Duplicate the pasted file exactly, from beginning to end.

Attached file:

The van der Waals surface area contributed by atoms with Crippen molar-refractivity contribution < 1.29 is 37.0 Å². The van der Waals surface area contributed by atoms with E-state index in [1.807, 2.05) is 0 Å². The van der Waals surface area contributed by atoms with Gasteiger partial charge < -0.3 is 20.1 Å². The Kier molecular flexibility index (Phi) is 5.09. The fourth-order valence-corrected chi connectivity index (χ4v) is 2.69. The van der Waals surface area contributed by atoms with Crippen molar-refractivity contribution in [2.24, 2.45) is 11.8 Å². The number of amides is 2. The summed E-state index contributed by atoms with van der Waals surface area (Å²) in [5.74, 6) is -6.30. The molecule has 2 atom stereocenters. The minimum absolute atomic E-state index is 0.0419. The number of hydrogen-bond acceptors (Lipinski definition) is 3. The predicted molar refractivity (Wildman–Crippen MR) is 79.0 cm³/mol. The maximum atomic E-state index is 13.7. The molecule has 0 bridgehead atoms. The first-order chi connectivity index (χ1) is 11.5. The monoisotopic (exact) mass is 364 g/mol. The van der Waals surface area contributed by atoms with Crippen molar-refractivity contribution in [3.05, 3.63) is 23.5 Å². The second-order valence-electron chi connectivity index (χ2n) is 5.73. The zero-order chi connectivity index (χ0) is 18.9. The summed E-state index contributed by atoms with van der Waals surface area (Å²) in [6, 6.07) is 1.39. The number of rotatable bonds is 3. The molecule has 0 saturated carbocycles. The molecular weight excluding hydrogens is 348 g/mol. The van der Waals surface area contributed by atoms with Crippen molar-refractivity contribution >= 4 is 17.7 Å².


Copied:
The van der Waals surface area contributed by atoms with Crippen molar-refractivity contribution < 1.29 is 37.0 Å². The van der Waals surface area contributed by atoms with E-state index in [1.807, 2.05) is 0 Å². The van der Waals surface area contributed by atoms with Gasteiger partial charge < -0.3 is 20.1 Å². The Kier molecular flexibility index (Phi) is 5.09. The fourth-order valence-corrected chi connectivity index (χ4v) is 2.69. The van der Waals surface area contributed by atoms with Crippen molar-refractivity contribution in [2.24, 2.45) is 11.8 Å². The number of amides is 2. The summed E-state index contributed by atoms with van der Waals surface area (Å²) in [5.74, 6) is -6.30. The molecule has 2 atom stereocenters. The minimum absolute atomic E-state index is 0.0419. The number of hydrogen-bond acceptors (Lipinski definition) is 3. The predicted molar refractivity (Wildman–Crippen MR) is 79.0 cm³/mol. The maximum atomic E-state index is 13.7. The molecule has 0 bridgehead atoms. The first-order chi connectivity index (χ1) is 11.5. The monoisotopic (exact) mass is 364 g/mol. The van der Waals surface area contributed by atoms with Crippen molar-refractivity contribution in [3.05, 3.63) is 23.5 Å². The second-order valence-electron chi connectivity index (χ2n) is 5.73. The zero-order chi connectivity index (χ0) is 18.9. The summed E-state index contributed by atoms with van der Waals surface area (Å²) in [6, 6.07) is 1.39. The number of rotatable bonds is 3. The molecule has 0 saturated carbocycles. The molecular weight excluding hydrogens is 348 g/mol. The van der Waals surface area contributed by atoms with Crippen molar-refractivity contribution >= 4 is 17.7 Å².